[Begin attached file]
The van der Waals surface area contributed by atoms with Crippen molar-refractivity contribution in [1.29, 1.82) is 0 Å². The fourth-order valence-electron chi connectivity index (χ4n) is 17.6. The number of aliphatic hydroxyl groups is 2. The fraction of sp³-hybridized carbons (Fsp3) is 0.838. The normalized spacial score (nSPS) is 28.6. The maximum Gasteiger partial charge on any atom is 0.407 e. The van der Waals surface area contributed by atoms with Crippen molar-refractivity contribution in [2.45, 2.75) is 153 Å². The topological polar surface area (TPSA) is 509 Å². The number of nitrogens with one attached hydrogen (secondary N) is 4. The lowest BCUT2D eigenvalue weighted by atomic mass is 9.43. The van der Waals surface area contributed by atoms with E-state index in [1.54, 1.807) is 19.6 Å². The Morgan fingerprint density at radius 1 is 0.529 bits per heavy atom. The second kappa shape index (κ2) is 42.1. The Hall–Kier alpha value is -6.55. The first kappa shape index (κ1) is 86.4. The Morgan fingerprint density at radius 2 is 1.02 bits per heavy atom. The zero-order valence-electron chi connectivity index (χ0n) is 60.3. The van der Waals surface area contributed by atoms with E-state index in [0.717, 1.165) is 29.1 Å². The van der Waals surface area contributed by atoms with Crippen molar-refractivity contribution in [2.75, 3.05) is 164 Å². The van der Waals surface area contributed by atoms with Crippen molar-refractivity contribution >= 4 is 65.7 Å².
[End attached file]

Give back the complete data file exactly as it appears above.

The van der Waals surface area contributed by atoms with Crippen molar-refractivity contribution in [1.29, 1.82) is 0 Å². The fourth-order valence-electron chi connectivity index (χ4n) is 17.6. The number of aliphatic hydroxyl groups is 2. The fraction of sp³-hybridized carbons (Fsp3) is 0.838. The normalized spacial score (nSPS) is 28.6. The maximum Gasteiger partial charge on any atom is 0.407 e. The van der Waals surface area contributed by atoms with Crippen molar-refractivity contribution in [2.45, 2.75) is 153 Å². The topological polar surface area (TPSA) is 509 Å². The number of nitrogens with one attached hydrogen (secondary N) is 4. The lowest BCUT2D eigenvalue weighted by atomic mass is 9.43. The van der Waals surface area contributed by atoms with E-state index in [1.54, 1.807) is 19.6 Å². The Morgan fingerprint density at radius 1 is 0.529 bits per heavy atom. The second kappa shape index (κ2) is 42.1. The Hall–Kier alpha value is -6.55. The first kappa shape index (κ1) is 86.4. The Morgan fingerprint density at radius 2 is 1.02 bits per heavy atom. The zero-order valence-electron chi connectivity index (χ0n) is 60.3. The van der Waals surface area contributed by atoms with E-state index in [0.717, 1.165) is 29.1 Å². The van der Waals surface area contributed by atoms with Crippen molar-refractivity contribution in [2.75, 3.05) is 164 Å². The van der Waals surface area contributed by atoms with Crippen molar-refractivity contribution >= 4 is 65.7 Å².